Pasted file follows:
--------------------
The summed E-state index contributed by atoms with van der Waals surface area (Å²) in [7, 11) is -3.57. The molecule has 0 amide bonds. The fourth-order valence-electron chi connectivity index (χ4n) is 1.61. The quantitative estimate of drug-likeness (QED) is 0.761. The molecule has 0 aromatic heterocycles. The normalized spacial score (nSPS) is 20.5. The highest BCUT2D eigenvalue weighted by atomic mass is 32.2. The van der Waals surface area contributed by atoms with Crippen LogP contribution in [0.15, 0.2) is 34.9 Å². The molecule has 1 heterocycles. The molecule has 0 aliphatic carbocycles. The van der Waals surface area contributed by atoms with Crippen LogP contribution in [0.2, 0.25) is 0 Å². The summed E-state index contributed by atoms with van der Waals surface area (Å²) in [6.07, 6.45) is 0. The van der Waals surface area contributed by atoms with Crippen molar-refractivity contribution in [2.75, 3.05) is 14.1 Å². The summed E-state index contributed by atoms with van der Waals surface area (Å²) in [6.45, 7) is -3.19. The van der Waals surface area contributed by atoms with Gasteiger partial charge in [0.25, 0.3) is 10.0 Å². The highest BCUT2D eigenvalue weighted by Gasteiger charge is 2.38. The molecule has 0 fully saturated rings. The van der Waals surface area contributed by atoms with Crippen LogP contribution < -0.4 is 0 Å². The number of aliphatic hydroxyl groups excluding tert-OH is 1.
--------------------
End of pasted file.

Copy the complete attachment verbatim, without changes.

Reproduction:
The summed E-state index contributed by atoms with van der Waals surface area (Å²) in [7, 11) is -3.57. The molecule has 0 amide bonds. The fourth-order valence-electron chi connectivity index (χ4n) is 1.61. The quantitative estimate of drug-likeness (QED) is 0.761. The molecule has 0 aromatic heterocycles. The normalized spacial score (nSPS) is 20.5. The highest BCUT2D eigenvalue weighted by atomic mass is 32.2. The van der Waals surface area contributed by atoms with Crippen LogP contribution in [0.15, 0.2) is 34.9 Å². The molecule has 1 heterocycles. The molecule has 0 aliphatic carbocycles. The van der Waals surface area contributed by atoms with Crippen LogP contribution in [0.2, 0.25) is 0 Å². The summed E-state index contributed by atoms with van der Waals surface area (Å²) in [6.07, 6.45) is 0. The van der Waals surface area contributed by atoms with Crippen molar-refractivity contribution in [2.75, 3.05) is 14.1 Å². The summed E-state index contributed by atoms with van der Waals surface area (Å²) in [6.45, 7) is -3.19. The van der Waals surface area contributed by atoms with Gasteiger partial charge in [0.25, 0.3) is 10.0 Å². The highest BCUT2D eigenvalue weighted by Gasteiger charge is 2.38. The molecule has 0 fully saturated rings. The van der Waals surface area contributed by atoms with Crippen LogP contribution < -0.4 is 0 Å². The number of aliphatic hydroxyl groups excluding tert-OH is 1.